An exile from his royal state,
Roams through the land disconsolate.
I, Hanumán, of Vánar race,
Sent by the king have sought this place,
For he, the pious, just, and true,
In friendly league would join with you.
Know, godlike youths, that I am one
Of his chief lords, the Wind-God's son.
With course unchecked I roam at will,
And now from Rishyamúka's hill,
To please his heart, his hope to speed,
I came disguised in beggar's weed.”
Thus Hanúmán, well trained in lore
Of language, spoke, and said no more.
The son of Raghu joyed to hear
The envoy's speech, and bright of cheer
He turned to Lakshmaṇ by his side,
And thus in words of transport cried:
Canto III. Hanumán's Speech.
1159
“The counselor we now behold
Of King Sugríva righteous-souled.
His face I long have yearned to see,
And now his envoy comes to me
With sweetest words in courteous phrase
Answer this mighty lord who slays
His foemen, by Sugríva sent,
This Vánar chief most eloquent.
For one whose words so sweetly flow
The whole Rig-veda547needs must know,
And in his well-trained memory store
The Yajush and the Sáman's lore.
He must have bent his faithful ear
All grammar's varied rules to hear.
For his long speech how well he spoke!
In all its length no rule he broke.
In eye, on brow, in all his face
The keenest look no guile could trace.
No change of hue, no pose of limb
Gave sign that aught was false in him.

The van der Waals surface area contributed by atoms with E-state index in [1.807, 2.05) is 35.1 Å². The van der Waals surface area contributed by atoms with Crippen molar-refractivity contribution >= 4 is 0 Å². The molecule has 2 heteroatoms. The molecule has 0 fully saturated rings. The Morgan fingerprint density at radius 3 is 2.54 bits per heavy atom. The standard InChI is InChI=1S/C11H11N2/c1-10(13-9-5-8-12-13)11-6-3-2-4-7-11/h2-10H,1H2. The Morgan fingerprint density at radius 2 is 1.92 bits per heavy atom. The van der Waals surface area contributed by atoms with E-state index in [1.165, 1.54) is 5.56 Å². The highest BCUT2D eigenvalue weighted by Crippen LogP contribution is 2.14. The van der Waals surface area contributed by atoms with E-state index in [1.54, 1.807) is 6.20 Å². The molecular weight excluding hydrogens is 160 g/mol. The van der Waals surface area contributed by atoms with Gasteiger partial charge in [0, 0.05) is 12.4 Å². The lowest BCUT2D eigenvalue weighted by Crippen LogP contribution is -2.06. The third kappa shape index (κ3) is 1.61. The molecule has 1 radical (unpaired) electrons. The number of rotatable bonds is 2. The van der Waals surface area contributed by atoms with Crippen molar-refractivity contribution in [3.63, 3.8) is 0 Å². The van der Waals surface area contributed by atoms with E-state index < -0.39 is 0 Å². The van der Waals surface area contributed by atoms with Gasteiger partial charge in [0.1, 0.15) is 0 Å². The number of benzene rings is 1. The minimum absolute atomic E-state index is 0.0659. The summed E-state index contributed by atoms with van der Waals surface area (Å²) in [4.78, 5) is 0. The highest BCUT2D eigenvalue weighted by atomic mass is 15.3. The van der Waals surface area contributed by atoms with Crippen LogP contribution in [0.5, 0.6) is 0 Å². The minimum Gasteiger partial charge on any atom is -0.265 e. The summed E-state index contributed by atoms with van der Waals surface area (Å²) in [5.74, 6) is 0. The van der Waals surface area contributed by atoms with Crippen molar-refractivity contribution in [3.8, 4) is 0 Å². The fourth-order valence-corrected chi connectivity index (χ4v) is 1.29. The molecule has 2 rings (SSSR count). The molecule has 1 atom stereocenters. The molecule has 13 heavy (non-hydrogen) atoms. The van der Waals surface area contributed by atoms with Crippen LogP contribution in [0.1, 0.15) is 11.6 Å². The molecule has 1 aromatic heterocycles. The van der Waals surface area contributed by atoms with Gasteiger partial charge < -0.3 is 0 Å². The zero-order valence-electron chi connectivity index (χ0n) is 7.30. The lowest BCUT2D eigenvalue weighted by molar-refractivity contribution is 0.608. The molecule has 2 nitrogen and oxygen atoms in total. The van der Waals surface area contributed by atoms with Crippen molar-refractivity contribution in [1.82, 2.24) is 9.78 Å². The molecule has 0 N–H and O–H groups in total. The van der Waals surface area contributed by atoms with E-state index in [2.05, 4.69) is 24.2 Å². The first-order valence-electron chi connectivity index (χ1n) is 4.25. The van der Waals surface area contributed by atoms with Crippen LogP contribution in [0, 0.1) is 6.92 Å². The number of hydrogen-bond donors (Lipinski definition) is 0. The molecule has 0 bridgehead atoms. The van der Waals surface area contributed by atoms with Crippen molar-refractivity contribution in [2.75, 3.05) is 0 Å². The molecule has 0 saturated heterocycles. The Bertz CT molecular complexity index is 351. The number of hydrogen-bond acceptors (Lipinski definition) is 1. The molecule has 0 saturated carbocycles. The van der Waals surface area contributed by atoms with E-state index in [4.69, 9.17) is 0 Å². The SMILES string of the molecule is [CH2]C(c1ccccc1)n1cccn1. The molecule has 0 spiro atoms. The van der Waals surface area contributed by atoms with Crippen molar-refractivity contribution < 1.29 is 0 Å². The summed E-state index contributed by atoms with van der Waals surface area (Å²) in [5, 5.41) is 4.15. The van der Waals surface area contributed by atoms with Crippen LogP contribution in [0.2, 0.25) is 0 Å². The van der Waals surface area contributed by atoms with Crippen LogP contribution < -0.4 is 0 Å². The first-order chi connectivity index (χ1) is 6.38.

Concise, unfaltering, sweet and clear,
Without a word to pain the ear.
From chest to throat, nor high nor low,
His accents came in measured flow.
How well he spoke with perfect art
That wondrous speech that charmed the heart,
With finest skill and order graced
In words that knew nor pause nor haste!
That speech, with consonants that spring
From the three seats of uttering,548
547The Vedas are four in number, the Rich or Rig-veda, the Yajush or Yajur-
veda; the Sáman or Sáma-veda, and the Atharvan or Atharva-veda. See p. 3.
Note.
548The chest, the throat, and the head.
1160
The Ramayana
Would charm the spirit of a foe
Whose sword is raised for mortal blow.
How may a ruler's plan succeed
Who lacks such envoy good at need?
How fail, if one whose mind is stored
With gifts so rare assist his lord?
What plans can fail, with wisest speech
Of envoy's lips to further each?”
Thus Ráma spoke; and Lakshmaṇ taught
In all the art that utters thought,
To King Sugríva's learned spy
Thus made his eloquent reply:
“Full well we know the gifts that grace
Sugríva, lord of Vánar race,
And hither turn our wandering feet
That we that high-souled king may meet.
So now our pleasant task shall be
To do the words he speaks by thee.”
His prudent speech the Vánar heard,
And all his heart with joy was stirred.
And hope that league with them would bring
Redress and triumph to his king.
[327]
Canto IV. Lakshman's Reply.
Canto IV. Lakshman's Reply.
1161
Cheered by the words that Ráma spoke,
Joy in the Vánar's breast awoke,
And, as his friendly mood he knew,
His thoughts to King Sugríva flew:
“Again,” he mused, “my high-souled lord
Shall rule, to kingly state restored;
Since one so mighty comes to save,